Defining good quality teaching
QUINT Researcher Michael Tengberg has published a chronicle about many aspects of teaching quality in the Swedish journal Svenskläraren.
The students' learning is affected by more factors than the teacher's teaching, Tengberg writes. Illustration Photo: Colourbox.
Professor Michael Tengberg from Karlstad University and the co-leader of QUINT Theme 1 - Studying teaching quality across subjects and settings- recently wrote an article on defining teaching quality in the Swedish journal Svenskläraren (3/2020). The article titled, What is good quality teaching, considers the many ways of defining teaching quality and why thinking about quality matters.
As Tengberg points out in the article, quality in teaching is often considered to be too elusive to be defined. This does not however mean we shouldn't try. The act of trying to define teaching quality ultimately helps in developing a professional language that makes the central aspects of teaching skills visible and accessible.
Drawing on British researchers Fenstermacher and Richardson, Tengberg highlights that the quality and efficiency of students' learning is affected by more factors than the teacher's teaching. Fenstermacher and Richardson (2005, p.191) write:
"Note that good teaching is but one of four “ingredients” in our mix. The others are that the learner desires to learn and expends the necessary effort to do so; that the social surround of family, community, and peer culture support and assist in learning; and that there are sufficient facilities, time and resources (opportunities) to accomplish the learning that is sought. The point of introducing this list is to clarify that learning, if it is to be both good and successful, calls on a cluster of conditions, only one of which pertains to the nature of the teaching received by the learner."
Tengberg considers these four factors - teaching quality, individual motivation, environmental support and material resources - as deeply integrated conditions. Learning is not just a sum of these ingredients. He emphasises:
– No teaching in the world helps if the student's motivation is lacking or if the time for work and for having a dialogue between the teacher and students is missing.
Tengberg therefore suggests it would be better to see Fenstermacher's and Richardson's four factors as a multiplication, where if the quality of several factors is raised they reinforce each other.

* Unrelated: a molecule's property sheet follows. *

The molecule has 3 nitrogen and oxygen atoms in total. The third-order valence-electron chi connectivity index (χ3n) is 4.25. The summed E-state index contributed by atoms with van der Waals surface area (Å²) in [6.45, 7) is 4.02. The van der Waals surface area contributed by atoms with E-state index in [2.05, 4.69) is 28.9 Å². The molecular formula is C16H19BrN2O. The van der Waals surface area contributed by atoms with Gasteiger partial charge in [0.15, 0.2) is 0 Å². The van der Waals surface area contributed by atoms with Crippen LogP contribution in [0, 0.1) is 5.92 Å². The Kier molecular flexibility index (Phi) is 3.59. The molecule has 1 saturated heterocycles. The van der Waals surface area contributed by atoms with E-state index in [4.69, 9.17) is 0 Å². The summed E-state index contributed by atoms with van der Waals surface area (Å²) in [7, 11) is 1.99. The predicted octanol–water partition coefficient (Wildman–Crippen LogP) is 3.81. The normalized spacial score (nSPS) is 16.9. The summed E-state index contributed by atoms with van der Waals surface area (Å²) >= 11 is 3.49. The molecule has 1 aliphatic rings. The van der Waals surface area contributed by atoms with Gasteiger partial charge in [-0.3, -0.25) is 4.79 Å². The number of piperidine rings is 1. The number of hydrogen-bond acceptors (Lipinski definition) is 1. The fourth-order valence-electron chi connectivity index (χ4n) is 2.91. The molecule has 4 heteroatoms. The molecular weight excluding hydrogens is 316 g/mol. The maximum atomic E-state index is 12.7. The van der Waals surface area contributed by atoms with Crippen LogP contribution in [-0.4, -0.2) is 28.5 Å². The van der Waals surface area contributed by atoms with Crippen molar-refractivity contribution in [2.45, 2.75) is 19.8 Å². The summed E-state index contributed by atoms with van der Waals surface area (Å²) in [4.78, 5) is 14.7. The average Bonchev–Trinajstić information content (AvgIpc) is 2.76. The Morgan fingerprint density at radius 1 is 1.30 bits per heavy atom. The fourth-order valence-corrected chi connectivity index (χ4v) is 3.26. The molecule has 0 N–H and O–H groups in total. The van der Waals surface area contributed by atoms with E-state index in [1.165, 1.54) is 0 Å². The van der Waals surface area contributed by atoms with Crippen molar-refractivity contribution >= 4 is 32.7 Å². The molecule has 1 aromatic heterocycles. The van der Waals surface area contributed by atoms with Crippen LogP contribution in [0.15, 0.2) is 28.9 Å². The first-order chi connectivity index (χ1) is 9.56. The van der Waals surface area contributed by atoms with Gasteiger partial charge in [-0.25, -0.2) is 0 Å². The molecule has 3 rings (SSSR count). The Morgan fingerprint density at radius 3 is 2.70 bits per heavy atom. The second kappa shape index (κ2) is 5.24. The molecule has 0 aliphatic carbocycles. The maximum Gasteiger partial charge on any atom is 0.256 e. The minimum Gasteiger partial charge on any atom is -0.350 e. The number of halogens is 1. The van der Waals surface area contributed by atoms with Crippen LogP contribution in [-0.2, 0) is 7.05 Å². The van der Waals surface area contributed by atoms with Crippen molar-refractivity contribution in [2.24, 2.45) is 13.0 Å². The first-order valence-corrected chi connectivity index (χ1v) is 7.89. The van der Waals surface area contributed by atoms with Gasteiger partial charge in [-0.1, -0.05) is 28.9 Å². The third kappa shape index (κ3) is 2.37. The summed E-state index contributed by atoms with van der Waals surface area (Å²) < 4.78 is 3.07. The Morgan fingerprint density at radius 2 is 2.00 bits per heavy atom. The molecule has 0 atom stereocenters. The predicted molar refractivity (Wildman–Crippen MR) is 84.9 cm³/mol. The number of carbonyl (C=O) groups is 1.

The article is available to read in Swedish in Svenskläraren, the member magazine of the Swedish Teachers' Association. It is specifically targeted to teachers in Swedish language arts, covering topics such as pedagogy, research, language and children's and youth literature. The article has received positive feedback on a Facebook group for Swedish language arts teachers, where one teacher wrote: "Very interesting articles in the latest issue of Svenskläraren on the theme "listen"!" Referring specifically to Tengberg's article problematising quality in teaching, that they found clear-sighted, the teacher said:
- So much in the debate and rhetoric around this reduces learning to a soup consisting of one or two ingredients. Better to consider what Tengberg writes here as each key factor is multiplied by the other three key factors."
Part of QUINT's ambition is to make research available to teachers so that the findings may benefit the practice of teaching. In fact, most of QUINT research is conducted in close collaboration with teachers and teacher students. Therefore ensuring that the research results are useful and applicable to improving teaching practice is an important part of QUINT’s mission, as projects such as VIST in Norway, LISA-PLOT in Sweden and the newly launched Icelandic Professional Development Programme, Quality in Lower Secondary Teaching, also show.
Fenstermacher, G. D. & Richardson, V. (2005). On Making Determinations of Quality in Teaching. Teachers College Record, 107(1), 186–213.